beyond just peer-reviewed journal articles, but also to the lived experience and all
the anecdotes that are starting to roll up into data, which, aggregated,
can lead to big data. And then the next slide, looking forward. One of the things was inadequate
funding is a huge barrier to progress, and we really need to increase resources. And it’s important that also these new resources
do not pull from other funding sources. So, it’s not Lyme versus other
disease, but it’s all the other disease and Lyme and tick-borne diseases. There was strong public interest to help. Patients really want to be
a part of the solutions. Medical practitioners want to
be a part of the solutions. Researcher students want to
be a part of the solution. We did not receive many comments from
federal officials, largely because, I think, many federal officials who are a part
of this are a part of the working group and not emailing the tick-borne
disease working group. But we did receive emails from state and local
government people who also want to be part of the solution, as well as some
international people who said they’ve worked with different international governments. And strong, strong support for new thinking, new
collaborations, new public-private partnerships, and really a new era for
Lyme and tick-borne diseases. And with the next one, I just want to thank
everyone for taking the time to help, you know, inform our subcommittee and reiterate
that this is a 6-year endeavor. We’re one-third of the way
through, and your feedback, your input is helping us to
make this process better. So, thank you so much for taking the time. And with that, Coop, Bob, Richard, do you
have any quick remarks that I may have missed? Richard Horowitz: No, Kristen. That was great. This is Richard. The only other thing I would say is that
one of the calls out there is, as you said, is really the urgency in that this is a human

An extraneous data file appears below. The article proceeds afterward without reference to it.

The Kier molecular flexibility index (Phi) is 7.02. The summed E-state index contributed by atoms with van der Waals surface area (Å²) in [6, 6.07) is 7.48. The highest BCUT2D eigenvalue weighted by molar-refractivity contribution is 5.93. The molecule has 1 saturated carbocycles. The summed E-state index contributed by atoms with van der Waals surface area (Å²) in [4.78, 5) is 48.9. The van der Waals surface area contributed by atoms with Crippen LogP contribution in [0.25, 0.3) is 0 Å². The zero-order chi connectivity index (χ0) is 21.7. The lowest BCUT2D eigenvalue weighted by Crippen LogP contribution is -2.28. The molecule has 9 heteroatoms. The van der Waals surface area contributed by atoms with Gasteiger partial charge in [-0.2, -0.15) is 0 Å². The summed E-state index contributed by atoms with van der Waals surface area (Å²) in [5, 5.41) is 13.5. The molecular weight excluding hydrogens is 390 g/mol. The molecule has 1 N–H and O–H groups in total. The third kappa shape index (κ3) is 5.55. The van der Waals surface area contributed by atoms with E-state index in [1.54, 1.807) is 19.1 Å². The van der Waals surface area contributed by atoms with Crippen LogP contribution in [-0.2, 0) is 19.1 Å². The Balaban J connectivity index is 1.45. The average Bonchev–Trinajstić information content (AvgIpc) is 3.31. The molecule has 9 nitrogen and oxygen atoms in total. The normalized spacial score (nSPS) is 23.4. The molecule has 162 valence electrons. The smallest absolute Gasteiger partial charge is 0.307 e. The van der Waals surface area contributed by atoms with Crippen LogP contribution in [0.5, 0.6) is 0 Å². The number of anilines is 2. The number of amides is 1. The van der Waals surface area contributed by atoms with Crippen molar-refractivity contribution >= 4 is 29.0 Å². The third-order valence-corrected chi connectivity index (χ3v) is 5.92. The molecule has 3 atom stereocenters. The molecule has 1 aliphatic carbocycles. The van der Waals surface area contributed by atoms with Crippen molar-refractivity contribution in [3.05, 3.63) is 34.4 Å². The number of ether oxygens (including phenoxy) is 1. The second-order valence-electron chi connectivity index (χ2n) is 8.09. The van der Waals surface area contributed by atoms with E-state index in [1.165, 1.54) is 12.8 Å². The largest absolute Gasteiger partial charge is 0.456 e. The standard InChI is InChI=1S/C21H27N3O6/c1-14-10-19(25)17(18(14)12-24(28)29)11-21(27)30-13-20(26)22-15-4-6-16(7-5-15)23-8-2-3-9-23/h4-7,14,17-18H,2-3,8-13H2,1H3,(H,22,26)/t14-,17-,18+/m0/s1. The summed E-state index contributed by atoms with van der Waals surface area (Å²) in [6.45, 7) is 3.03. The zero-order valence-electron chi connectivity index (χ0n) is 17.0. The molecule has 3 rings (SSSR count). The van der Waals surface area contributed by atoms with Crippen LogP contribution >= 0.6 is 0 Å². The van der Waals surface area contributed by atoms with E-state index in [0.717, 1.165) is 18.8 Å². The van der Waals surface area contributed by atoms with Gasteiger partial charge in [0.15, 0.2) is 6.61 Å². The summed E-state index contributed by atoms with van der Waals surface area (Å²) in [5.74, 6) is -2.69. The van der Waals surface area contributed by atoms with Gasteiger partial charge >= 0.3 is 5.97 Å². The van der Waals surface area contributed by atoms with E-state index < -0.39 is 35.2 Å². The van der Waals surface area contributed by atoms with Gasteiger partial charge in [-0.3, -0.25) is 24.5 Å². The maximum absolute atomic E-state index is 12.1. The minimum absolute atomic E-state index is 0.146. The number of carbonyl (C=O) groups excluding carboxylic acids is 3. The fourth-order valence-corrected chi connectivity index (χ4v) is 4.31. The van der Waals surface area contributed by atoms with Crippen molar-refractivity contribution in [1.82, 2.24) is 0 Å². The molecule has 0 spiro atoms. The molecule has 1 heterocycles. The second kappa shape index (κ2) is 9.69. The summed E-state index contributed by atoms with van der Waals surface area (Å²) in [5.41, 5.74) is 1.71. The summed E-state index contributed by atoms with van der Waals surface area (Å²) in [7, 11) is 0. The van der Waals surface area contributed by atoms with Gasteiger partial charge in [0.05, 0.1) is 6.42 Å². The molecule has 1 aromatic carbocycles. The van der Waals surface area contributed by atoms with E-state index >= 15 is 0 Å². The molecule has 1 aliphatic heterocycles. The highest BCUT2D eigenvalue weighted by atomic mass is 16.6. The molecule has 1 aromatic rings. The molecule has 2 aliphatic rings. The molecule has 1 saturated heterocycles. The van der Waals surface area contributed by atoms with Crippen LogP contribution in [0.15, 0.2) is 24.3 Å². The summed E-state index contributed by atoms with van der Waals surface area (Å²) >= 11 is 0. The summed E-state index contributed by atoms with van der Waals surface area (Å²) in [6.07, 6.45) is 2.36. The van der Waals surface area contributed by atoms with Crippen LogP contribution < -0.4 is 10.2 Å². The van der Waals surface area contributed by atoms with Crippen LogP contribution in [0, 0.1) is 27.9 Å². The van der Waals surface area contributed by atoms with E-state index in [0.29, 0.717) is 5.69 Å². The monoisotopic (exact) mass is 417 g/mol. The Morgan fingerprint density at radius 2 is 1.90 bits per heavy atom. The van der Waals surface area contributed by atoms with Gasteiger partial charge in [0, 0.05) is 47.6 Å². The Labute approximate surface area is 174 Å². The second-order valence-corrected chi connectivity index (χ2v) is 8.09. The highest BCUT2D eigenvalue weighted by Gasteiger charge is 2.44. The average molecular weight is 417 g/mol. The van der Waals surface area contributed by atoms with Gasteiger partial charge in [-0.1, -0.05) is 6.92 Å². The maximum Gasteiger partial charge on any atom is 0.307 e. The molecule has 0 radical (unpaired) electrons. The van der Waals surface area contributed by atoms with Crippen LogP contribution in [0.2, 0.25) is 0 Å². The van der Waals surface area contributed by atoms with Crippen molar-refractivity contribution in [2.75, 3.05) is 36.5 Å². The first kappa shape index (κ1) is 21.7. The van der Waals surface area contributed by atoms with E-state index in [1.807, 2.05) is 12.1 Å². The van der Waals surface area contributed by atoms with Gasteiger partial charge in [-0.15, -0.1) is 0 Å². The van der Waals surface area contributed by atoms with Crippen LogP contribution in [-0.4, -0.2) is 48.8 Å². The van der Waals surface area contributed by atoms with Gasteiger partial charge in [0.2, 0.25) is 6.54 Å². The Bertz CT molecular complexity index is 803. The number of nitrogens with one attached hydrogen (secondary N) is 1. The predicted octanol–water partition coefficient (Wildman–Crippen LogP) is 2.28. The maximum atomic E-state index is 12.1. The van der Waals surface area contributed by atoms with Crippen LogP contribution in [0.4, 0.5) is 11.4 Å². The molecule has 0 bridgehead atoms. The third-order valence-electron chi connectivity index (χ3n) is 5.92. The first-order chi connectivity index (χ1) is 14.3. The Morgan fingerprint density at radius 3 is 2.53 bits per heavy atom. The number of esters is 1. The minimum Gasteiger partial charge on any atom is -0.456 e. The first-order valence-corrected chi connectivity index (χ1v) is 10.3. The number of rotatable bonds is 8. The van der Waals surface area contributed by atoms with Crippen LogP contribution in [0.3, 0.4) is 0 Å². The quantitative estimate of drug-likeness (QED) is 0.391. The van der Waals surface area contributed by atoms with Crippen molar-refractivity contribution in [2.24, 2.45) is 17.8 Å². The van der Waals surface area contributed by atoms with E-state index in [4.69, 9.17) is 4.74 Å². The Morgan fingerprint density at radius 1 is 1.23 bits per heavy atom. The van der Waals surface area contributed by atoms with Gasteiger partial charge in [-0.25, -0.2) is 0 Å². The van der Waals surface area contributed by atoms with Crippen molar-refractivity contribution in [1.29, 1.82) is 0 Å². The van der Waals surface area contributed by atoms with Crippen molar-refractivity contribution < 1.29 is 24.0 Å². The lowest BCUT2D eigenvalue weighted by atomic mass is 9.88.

rights issue that everyone has the right to proper health care, and that it
has really been blocked at this point because of the politics and medicine and
everything that’s gone on in the last 40 years. So, I would just say that the only other cry
in reading all of those emails was really just to address the human rights
aspect of this and to make sure that that’s included in the process. Kristen Honey: Bob, Coop, anything to add? Scott Cooper: This is Coop. I just want to say, you know, having been
dealing with federal regulations for almost, like, 15 years now, I can’t emphasize
to, you know, the community out there, both to those directly affected, as
well as medical professionals dealing with tick-borne disease, to get comments in,
you know, as detailed as possible, you know. It’s always helpful, you know, with the
anecdotes and evidence-based information because that’s what we do when we do our role,
taking those, we’re looking at public comments, and we have to respond to those,
and we take them very seriously. So, I can’t emphasize how much
those public comments are important to the overall mission of this working group. Kristen Honey: Thank you, Coop. And any words from Bob? Bob Sabatino: Yes. You know, like you said earlier, and agreeing
with Coop, the patient’s voice was heard in this, and as the admiral noted, something
has to be done that is happening right that the comments have come down, I guess,
in their sense of the emails they got. But we did see that people had concerns,
they are addressed, and it’s transparent. You know, there always is room for
improvement, but working together, everyone can achieve some goals
in looking forward to the future. Kristen Honey: Thank you all. And with that, I will pass it back
to-actually, we’re going to hear from Jim Berger, our Designated Federal Officer. And he’s going to walk us through
some of the logistics and process. Jim Berger: Yes, good afternoon. The purpose is basically to give
you the timeline of where we went with the 2018 Tick-Borne Disease Working Group
congressional report and where it is now. On October 1, 2018, the contractor submitted
the final tick-borne disease 2018 report to the Department of Health and Human Services. On October 2 of 2018, the Department of Health and Human Services submitted the final
2018 report to the Department of Health and Human Services Legislative Affairs. On October 6 of 2018, the contractor
submitted the 508-compliant report to Congress, of the 2018 report to HHS. And basically the 508-compliant-just
a quick rundown for you, those that don’t understand
what that process is. It basically, in 1998, the U.S.